Dracula infamously washes up in Whitby, which I visited for the first time last year. We went at around Christmas time on what felt like the coldest, windiest, most blustery day ever, which made it absolutely perfect. Standing in the graveyard by Whitby Abbey at the top of a great hill where the wind whistles between the tombstones, all with faded, gothic letters scratched into every grave – now that’s where you set a horror novel. Stoker must have felt the same, for it was a visit to Whitby in 1890 that partly inspired his great novel. Perhaps he caught it on a similarly brilliant day – or maybe Whitby is always like that.

There are countless film and television adaptations (cough cough, Nosferatu), but the most famous is probably the 1992 version with Gary Oldman cast as the titular vampire. Oldman was only 34 at the time – a far cry from Stoker’s description of Dracula, and in fact 2 years younger than the latest revival of the Count, an NBC series starring 36-year-old Jonathan Rhys Meyers – but given Oldman’s versatility as an actor, I was sure the character wasn’t in unsafe hands. I haven’t had a chance to catch it yet (and I’ve heard they take great liberties with the plot), but I look forward to checking it out, at some point.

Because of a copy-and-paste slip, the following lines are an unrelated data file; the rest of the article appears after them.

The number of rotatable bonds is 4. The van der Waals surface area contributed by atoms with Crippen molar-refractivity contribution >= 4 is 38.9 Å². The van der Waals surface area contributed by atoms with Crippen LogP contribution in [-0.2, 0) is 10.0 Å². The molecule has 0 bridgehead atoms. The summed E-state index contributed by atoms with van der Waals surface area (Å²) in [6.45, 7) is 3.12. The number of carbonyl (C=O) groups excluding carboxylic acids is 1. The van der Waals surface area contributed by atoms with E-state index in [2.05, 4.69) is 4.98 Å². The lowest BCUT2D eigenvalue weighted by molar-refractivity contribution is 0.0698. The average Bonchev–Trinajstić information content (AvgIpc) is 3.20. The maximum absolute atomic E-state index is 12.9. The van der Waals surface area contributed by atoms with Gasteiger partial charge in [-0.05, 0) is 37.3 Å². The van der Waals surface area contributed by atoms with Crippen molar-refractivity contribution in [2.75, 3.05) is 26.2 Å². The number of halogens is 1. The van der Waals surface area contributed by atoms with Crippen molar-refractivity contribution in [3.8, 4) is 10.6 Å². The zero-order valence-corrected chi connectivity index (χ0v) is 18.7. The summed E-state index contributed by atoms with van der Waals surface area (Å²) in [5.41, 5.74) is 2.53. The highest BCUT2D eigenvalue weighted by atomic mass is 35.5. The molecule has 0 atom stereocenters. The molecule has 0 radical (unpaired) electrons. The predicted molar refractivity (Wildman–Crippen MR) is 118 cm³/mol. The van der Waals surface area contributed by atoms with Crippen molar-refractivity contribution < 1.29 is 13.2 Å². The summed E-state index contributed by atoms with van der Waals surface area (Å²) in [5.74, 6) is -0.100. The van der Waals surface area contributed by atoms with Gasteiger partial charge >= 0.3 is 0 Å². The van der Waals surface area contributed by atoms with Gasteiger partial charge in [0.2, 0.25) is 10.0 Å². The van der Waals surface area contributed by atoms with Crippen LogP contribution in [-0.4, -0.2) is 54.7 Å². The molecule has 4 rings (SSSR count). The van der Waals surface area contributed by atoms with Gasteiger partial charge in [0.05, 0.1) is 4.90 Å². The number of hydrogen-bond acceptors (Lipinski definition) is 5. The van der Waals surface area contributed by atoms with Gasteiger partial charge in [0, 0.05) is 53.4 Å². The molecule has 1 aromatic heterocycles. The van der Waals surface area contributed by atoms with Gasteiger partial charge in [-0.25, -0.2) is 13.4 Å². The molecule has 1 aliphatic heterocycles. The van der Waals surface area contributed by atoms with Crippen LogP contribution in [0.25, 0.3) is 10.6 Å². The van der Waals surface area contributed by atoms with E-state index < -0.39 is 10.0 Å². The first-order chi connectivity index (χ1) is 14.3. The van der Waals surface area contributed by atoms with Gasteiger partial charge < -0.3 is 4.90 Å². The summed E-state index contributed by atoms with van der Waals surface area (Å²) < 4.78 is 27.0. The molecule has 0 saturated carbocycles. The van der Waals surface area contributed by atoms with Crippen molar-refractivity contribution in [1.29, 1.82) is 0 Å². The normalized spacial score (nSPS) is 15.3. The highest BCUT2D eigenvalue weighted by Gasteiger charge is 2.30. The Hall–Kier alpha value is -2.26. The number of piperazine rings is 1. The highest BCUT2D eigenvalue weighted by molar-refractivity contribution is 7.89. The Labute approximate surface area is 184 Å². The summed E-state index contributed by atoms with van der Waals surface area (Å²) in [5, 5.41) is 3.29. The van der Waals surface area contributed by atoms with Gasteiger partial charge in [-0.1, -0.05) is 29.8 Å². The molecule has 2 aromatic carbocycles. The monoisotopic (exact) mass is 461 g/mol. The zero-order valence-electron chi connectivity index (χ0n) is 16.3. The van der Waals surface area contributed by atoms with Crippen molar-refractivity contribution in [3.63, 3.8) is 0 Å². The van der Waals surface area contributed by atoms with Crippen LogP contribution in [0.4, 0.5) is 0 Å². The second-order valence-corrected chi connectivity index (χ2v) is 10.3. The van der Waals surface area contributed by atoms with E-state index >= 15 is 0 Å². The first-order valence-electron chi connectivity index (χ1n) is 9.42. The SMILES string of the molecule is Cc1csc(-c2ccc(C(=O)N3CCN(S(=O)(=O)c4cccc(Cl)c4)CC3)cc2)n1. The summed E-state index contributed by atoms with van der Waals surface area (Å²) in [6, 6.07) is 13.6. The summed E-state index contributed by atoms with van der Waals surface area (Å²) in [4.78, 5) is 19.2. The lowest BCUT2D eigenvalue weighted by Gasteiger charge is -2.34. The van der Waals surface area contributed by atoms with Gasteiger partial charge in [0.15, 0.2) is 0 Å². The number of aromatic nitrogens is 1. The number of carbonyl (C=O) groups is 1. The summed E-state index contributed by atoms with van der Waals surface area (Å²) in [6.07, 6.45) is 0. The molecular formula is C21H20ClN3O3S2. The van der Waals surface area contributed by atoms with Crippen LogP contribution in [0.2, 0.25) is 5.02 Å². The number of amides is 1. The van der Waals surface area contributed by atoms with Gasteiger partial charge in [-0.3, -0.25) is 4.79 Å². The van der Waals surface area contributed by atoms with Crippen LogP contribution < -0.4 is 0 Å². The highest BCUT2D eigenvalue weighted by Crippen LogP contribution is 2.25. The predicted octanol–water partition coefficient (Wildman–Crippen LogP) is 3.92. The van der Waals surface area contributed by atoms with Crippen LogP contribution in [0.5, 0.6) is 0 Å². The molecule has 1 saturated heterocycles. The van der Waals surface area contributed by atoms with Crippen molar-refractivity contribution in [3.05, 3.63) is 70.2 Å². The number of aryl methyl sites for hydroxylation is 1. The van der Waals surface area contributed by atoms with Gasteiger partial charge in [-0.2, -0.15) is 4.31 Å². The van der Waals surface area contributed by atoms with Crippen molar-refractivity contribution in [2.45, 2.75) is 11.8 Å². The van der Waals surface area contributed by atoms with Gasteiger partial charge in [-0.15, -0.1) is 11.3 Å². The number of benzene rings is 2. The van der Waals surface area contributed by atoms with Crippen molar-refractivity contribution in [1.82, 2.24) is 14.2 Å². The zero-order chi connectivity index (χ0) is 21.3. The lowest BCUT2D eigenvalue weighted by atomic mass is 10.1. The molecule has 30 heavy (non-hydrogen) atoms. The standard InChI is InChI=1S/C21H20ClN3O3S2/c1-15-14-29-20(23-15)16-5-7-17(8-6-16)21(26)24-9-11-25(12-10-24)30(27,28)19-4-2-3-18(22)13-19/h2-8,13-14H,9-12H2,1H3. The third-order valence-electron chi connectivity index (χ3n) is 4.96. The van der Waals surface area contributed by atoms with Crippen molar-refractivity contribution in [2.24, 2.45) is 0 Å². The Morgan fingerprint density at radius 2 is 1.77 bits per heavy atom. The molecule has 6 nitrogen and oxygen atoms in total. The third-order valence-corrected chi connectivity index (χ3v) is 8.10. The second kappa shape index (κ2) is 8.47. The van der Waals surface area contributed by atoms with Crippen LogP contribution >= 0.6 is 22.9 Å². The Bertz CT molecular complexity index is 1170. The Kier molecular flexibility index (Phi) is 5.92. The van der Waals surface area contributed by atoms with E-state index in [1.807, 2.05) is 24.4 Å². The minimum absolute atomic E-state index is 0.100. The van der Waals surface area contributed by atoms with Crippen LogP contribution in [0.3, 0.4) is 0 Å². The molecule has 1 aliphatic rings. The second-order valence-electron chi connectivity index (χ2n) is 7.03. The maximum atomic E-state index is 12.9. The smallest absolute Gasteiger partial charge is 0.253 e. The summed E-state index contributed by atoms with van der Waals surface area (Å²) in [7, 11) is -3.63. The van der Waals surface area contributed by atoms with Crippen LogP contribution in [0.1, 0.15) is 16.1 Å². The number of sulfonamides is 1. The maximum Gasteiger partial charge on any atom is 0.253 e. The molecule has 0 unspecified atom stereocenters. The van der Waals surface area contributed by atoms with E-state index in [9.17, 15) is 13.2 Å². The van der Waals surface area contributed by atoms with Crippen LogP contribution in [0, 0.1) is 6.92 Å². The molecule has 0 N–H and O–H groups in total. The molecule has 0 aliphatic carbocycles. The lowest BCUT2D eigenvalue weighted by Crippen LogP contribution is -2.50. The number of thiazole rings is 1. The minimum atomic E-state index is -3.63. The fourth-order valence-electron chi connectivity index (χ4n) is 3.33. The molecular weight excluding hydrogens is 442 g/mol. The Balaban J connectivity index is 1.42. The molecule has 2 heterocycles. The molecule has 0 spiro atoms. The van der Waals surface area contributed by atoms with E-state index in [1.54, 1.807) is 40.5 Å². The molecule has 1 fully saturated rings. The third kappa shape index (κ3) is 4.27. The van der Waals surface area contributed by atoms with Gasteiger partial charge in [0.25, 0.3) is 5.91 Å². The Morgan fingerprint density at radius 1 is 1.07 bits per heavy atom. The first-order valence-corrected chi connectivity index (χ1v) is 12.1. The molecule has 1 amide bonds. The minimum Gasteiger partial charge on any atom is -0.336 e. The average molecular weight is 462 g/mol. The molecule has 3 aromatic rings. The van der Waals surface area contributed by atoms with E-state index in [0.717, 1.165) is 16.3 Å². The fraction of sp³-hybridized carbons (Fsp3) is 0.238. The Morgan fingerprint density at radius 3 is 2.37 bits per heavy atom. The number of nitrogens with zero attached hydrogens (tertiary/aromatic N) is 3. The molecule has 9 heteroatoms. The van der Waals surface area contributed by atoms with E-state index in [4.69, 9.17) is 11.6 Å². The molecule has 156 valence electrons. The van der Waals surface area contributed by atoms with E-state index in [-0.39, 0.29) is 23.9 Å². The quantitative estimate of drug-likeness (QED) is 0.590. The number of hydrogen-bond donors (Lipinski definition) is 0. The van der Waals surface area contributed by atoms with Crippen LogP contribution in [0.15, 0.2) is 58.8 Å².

So, my Goodreads review: four stars. Another great classic for my shelves.

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Throwback Thursday! Brave New World – Aldous Huxley

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Welcome to my second Throwback Thursday post! This book is another good’un, so apologies in advance for another long blog.